you haven’t heard the best of it though. He said as his popemobile was crossing St. Peter’s Square,
he was stopped by a group of Argentinean pilgrims with a bowl
of that herbal drink Mate. Which some of you may love, I might
say I prefer a dry martini, anyway. [LAUGH]. He’s handed the Mate and
takes a great swig out of it and his detectives, his bodyguard says, heavenly father, you must never do that. You never take a drink from people
in the streets, it could be poison. So the Pope had replied apparently,
what’s the matter he said, they were pilgrims, not Cardinals. [LAUGH]. So, we must hope he survives. So, I think with that I’ll turn
to the audience for questions. And I believe we have a couple
of microphones roaming around. Selena, don’t know if you have
a question from Twitter to start? Let’s start with a question from Twitter. So a lot of us have worked
with very different managers, but what was it like working
with the Pope and the queen? [COUGH] Different sexes.>>[LAUGH]
>>I must say, just one point on that
which is not irrelevant. When I first went to one of
the Pope’s private Masses, I said to my secretary,
I’m a priest, how does this differ from what it would have been
like under previous popes? And he said, easy, he said,
there are women on the altar. The Pope. I’ll tell you one similarity. And I don’t want to be
accused of leze-majeste, either in its ecclesiastical form or
its less spiritual form. They’re best, quite simple and
straightforward, neither of them remotely grand. When I had conversations
with Pope Francis and when it was business it
would be a one-on-one. Or one with an interpreter because my
Italian isn’t as good as it should be. No other people around in a simple, rather a dreary,
little waiting room in the Santa Marta. Not sort of lots of purple and scarlet and sashes and berettas and so on. Similarly, when you see the queen, she’s perfectly normal and
straightforward. She starts the day,
as most of us do in Britain, listening to the BBC radio
[LAUGH] Today program. And she is what you would have expected of somebody born in the 1930s, yeah, just, or 20s, English, well British, upper class. She starts with those opinions,
which have been modified over the years by the number of
Prime Ministers she had seen come and go, and the number of members
of the public she’s met. The extraordinary thing is that for
somebody of her age, and how enthusiastically she cares
about her public duties. Having had to do a bit of that as a
colonial governor, it can be pretty boring and she never gives that
impression that also. What they both exemplify is
a very old fashioned virtue which I hope exists,
I mean I’ve done some jumps in business. But I hope exists in business, or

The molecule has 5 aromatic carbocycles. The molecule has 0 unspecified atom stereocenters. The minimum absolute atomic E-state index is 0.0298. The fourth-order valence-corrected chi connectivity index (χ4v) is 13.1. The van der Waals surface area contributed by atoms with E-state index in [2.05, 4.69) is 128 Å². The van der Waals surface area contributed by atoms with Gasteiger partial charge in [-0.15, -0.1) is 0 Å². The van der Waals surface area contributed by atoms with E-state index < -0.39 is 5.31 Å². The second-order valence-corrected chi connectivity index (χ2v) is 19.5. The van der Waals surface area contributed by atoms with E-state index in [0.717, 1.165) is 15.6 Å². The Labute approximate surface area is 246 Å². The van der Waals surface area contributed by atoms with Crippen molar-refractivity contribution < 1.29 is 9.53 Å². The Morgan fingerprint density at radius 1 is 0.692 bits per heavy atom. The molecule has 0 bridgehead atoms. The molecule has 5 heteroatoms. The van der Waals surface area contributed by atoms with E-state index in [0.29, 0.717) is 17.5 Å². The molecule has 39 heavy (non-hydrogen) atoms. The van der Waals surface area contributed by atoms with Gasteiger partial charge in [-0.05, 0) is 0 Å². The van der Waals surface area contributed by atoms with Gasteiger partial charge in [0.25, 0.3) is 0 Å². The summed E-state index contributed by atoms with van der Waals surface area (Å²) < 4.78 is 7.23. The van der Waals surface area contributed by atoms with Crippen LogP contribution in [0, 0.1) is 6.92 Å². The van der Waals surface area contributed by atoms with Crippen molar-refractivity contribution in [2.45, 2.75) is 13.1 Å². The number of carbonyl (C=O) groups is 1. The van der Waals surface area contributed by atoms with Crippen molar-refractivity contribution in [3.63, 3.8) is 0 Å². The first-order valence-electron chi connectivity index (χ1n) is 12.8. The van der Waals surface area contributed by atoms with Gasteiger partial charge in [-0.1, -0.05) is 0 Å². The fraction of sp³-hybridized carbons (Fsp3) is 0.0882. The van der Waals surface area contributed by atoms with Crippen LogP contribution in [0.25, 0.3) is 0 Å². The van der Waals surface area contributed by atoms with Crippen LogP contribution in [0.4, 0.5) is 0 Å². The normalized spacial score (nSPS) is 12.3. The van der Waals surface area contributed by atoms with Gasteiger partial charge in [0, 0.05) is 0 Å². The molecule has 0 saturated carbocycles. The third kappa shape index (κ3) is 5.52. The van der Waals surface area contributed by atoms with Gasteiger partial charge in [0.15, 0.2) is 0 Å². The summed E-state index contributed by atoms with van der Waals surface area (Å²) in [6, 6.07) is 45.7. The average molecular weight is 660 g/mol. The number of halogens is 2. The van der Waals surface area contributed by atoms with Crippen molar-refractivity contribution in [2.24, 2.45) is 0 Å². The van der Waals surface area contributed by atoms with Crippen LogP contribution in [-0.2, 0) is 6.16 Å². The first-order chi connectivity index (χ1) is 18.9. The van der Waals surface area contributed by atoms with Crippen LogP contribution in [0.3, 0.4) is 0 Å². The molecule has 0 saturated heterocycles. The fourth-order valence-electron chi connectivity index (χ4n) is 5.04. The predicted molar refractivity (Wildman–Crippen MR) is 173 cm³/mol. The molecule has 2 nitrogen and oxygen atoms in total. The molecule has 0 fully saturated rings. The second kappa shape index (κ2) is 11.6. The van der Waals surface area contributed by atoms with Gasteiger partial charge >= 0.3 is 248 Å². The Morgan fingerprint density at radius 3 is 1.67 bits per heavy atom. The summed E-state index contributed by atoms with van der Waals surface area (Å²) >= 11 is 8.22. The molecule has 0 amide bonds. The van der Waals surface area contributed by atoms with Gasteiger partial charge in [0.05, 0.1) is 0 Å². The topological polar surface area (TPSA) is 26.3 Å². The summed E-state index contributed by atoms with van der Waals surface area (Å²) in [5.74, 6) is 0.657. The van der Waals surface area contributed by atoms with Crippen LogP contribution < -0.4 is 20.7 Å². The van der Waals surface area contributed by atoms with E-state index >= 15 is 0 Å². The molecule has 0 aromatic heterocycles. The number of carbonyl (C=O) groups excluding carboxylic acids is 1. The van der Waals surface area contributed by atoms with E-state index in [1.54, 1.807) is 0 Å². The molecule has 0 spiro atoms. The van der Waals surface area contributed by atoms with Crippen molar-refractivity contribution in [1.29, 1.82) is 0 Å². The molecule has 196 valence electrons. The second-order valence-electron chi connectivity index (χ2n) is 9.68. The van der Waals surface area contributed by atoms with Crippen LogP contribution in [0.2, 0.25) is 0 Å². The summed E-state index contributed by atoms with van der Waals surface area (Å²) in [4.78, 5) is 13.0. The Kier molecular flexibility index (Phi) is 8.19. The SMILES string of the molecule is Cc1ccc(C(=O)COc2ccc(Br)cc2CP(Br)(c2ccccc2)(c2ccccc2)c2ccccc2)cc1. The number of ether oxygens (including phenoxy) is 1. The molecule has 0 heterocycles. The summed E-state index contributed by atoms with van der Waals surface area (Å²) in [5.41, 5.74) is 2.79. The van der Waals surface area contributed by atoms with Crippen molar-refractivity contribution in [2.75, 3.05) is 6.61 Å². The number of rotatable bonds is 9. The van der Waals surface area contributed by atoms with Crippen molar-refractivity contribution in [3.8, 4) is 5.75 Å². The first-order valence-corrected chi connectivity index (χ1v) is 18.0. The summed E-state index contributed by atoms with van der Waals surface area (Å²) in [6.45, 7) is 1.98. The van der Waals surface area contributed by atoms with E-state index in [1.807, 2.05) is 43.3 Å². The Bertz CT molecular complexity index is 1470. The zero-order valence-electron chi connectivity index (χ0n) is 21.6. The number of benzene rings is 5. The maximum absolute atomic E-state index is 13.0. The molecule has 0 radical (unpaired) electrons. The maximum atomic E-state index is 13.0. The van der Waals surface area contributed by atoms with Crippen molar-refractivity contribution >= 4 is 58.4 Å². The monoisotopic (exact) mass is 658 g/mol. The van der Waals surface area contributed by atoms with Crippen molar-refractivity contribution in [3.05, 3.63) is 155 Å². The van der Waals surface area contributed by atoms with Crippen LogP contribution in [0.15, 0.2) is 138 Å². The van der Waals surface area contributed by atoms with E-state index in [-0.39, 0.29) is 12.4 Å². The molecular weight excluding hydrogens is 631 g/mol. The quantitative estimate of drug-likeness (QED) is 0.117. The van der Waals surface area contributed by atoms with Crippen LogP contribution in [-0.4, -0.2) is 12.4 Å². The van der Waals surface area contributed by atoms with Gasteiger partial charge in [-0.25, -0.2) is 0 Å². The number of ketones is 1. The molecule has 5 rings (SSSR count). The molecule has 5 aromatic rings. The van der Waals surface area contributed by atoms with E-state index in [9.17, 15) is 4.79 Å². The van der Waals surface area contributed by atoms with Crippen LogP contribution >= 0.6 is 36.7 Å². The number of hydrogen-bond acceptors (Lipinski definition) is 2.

should exist in everybody’s life and makes things easier, they both have
a sense of duty and obligation. And maybe if only as citizens that’s
something which we should feel. So they’re perfectly normal to deal with. And quite funny. That’s great. The queen has a very good sense of humor. So your next question. Hi, Lord Patten, thank you so
much for your speech today, my name is I’m a second year MBA student. I have a question regarding,
since you’re Tory, I was wondering if you comment a little
bit about how the recent release of the Panama Papers would have
on the Cameron government. And also, given that you spoke very
eloquently about social inequity, looking back at the previous
few governments. The Prime Ministers,
the Deputy Prime Ministers, Nick Clegg, David Cameron, Tony Blair,
they all belong to the Oxbridge elite. And do you think that kind
of social stratification is going to continue going forward? Second question is, if you were able
to talk to the presidency right now. I think we will start with those,
that was all ready two just there. So if we start with those
two pretty meaty questions. Let me deal with the second one first. It’s true that there are a huge
number of British Prime Ministers and Ministers, and Members of Parliament And judges, and senior executives, and editors of newspapers of left,
right, and center. Huge number of people who run things in United Kingdom who
went to Oxford and Cambridge. And why is that? The reason is that Oxford and
Cambridge along with Imperial and UCL and Kings College London are the best universities and
the toughest ones to get into. It shouldn’t be a surprise
that the people who go look it’s too very large in the United States. It shouldn’t be a surprise that the people
who are smart enough to go to the toughest universities go on to get to
the top end of their careers. I think we have an establishment,
which is overwhelmingly meritocratic. It’s overwhelmingly based
on competence rather than connections they’re
connections can come into it. But I’m nowadays described by the,
by the popular press as a Tory Grandee. My mother who was not unknown to be a bit
of a It’s unfair to say social climate, but you like to think that she was
cut off the slightly classier block. My mother would have been delighted
to hear me called Tory grandee. Here I am, my dad was a professional
drummer in a jazz band. We lived in a semi detached house in a part of London suburbs which was on the
margins between lower and middle class. And, I went on the scholarship
to secondary schools, I went on the scholarship when I was
16 from my secondary school to Oxford. I’m a scholarship boy and I found myself in my life doing jobs surrounded
by the scholarship boys. That is true,
that’s David Cameron is an old attorney on But his predecessor was
a Scottish grammar school boy. His predecessor was at a rather
grim school in Scotland. His predecessor John Major
left school at 16. And his father sold garden gnomes. His first job interview was to become
a bus conductor and he was turned down. He predecessor was Margaret Thatcher, whose father ran a grocery,